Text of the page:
Carbon Nanotubes As Photoluminescent Quantitative Bioanalytical Sensors

Monday, May 12, 2014: 11:00
Bonnet Creek Ballroom X, Lobby Level (Hilton Orlando Bonnet Creek)
D. A. Heller (Memorial Sloan-Kettering Cancer Center)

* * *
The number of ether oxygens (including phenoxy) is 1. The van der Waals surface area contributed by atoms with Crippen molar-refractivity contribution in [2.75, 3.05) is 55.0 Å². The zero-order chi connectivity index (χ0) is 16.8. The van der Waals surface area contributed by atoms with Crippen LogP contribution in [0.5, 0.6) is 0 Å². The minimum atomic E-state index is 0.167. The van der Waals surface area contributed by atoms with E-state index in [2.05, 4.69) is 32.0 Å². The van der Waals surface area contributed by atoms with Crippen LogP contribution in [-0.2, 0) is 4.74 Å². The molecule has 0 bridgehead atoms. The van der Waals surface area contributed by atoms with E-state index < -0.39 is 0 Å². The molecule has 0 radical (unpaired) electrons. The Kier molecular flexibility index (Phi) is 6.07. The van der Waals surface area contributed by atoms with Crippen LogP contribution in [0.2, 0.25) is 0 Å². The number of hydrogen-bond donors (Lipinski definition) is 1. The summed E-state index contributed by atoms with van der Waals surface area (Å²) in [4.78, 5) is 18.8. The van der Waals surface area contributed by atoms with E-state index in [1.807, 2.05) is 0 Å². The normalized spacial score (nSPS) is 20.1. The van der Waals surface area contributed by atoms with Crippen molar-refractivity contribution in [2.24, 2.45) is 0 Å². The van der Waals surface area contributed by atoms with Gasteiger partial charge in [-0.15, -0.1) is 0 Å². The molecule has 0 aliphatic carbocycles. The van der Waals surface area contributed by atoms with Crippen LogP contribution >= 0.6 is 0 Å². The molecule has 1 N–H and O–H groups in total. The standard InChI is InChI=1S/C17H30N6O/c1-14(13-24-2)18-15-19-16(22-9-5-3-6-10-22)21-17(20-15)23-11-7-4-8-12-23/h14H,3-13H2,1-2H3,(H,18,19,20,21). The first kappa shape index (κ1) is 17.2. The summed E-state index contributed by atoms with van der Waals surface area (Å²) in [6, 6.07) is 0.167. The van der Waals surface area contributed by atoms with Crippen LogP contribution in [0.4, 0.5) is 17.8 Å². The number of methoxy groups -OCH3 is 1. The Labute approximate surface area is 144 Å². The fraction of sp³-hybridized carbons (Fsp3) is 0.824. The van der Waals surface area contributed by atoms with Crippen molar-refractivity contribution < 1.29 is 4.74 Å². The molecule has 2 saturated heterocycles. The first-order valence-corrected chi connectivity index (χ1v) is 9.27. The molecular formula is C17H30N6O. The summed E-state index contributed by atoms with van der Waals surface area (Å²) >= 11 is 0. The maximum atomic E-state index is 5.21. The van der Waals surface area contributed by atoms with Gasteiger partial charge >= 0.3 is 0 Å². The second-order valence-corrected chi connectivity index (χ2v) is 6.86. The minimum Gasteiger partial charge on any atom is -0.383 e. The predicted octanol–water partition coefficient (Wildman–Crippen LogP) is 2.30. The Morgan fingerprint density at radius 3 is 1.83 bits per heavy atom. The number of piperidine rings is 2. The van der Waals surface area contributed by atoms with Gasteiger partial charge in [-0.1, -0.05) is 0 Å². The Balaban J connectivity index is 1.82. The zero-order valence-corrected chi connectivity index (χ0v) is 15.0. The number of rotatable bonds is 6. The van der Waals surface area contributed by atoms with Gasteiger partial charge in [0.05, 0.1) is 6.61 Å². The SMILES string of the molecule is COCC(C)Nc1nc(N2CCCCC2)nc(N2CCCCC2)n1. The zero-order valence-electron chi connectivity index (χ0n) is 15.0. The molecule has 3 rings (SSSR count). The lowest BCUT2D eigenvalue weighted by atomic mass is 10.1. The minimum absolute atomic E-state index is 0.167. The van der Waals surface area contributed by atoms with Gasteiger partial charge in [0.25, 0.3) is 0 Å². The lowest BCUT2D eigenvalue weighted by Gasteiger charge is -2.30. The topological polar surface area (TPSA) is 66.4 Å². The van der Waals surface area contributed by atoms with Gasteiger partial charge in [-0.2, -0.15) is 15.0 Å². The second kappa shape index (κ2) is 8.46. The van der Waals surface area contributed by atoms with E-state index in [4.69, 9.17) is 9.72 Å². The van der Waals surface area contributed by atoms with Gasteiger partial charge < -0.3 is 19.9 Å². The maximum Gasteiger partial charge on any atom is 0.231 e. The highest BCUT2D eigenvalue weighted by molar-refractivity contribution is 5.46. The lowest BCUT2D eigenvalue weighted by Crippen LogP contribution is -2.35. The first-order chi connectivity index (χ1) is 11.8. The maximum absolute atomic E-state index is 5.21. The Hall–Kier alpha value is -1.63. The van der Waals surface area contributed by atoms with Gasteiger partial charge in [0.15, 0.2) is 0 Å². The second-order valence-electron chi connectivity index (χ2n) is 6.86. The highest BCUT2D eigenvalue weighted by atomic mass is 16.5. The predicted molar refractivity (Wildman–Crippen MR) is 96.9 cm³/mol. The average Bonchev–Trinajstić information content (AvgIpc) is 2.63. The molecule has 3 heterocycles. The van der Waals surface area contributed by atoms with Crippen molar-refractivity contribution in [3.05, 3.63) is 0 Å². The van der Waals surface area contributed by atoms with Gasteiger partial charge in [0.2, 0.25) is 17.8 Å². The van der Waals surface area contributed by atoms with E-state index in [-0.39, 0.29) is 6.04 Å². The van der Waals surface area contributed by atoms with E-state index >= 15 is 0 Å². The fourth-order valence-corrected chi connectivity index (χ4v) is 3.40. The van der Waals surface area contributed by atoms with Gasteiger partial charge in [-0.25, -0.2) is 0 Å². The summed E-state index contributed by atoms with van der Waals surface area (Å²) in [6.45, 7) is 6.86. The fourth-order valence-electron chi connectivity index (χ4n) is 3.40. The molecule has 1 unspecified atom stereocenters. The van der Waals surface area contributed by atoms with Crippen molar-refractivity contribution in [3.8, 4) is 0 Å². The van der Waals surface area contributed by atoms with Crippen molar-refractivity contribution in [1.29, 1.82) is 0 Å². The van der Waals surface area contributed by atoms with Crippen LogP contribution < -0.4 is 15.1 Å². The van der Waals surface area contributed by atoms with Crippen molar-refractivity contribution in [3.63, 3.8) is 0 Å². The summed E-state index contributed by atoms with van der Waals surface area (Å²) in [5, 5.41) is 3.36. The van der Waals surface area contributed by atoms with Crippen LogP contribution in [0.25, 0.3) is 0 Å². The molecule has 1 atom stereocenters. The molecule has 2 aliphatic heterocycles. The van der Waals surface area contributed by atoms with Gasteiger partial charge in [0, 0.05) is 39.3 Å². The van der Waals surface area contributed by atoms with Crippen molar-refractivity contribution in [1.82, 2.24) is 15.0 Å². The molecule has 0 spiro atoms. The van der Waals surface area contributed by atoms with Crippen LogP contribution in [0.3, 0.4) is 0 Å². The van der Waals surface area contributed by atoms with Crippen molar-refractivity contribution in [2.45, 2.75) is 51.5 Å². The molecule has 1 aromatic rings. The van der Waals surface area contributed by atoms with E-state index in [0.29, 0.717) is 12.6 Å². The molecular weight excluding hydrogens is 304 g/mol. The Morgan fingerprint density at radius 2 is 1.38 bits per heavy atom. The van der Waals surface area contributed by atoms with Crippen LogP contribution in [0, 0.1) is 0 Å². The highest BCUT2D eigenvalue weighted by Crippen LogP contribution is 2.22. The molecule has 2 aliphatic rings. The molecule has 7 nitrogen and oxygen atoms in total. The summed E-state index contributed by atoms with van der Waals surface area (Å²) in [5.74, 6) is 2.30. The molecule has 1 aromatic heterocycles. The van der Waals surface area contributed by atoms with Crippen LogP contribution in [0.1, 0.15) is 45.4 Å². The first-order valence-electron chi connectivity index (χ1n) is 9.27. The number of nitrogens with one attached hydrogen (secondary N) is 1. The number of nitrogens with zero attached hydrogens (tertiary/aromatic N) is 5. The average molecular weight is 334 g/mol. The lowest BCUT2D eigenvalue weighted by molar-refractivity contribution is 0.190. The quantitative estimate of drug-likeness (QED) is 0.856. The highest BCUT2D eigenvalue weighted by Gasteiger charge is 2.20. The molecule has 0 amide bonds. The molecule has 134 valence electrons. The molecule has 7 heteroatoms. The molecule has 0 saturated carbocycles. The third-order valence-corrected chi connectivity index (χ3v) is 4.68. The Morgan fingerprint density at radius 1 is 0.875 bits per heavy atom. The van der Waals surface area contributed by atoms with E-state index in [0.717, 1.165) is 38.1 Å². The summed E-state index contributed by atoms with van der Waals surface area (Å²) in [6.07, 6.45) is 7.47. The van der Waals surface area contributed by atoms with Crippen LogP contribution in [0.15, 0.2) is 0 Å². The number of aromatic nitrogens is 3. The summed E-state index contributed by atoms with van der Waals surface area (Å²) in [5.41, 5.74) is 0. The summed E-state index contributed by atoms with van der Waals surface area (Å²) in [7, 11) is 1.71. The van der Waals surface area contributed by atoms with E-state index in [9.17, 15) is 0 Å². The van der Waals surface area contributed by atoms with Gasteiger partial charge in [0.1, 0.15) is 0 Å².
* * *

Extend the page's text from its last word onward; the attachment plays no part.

Real-time, spatially resolved detection and identification of analytes in biological media present important goals for next-generation sensors. To this end, the intrinsic near-infrared fluorescence of single-walled carbon nanotubes can be modulated by their immediate environment.  The encapsulation of nanotubes in synthetic polymers and biopolymers creates a handle for the transduction of analyte binding.  Small molecules, such as reactive oxygen species and other genotoxins, can be detected by transduction of the binding event to the polymer or the nanotube itself.  In these cases, small molecule analyte identification is achieved by observing variations in the nanotube’s spectral response, resulting in distinct optical fingerprints.  Nanotube emission can undergo both wavelength and intensity modulation, permitting the identification of analytes which are difficult to differentiate via conventional methods.  The responses can be spatially mapped in live cells and tissues, and measured in real-time with sensitivity down to the single-molecule level, facilitating unprecedented bioanalytical studies.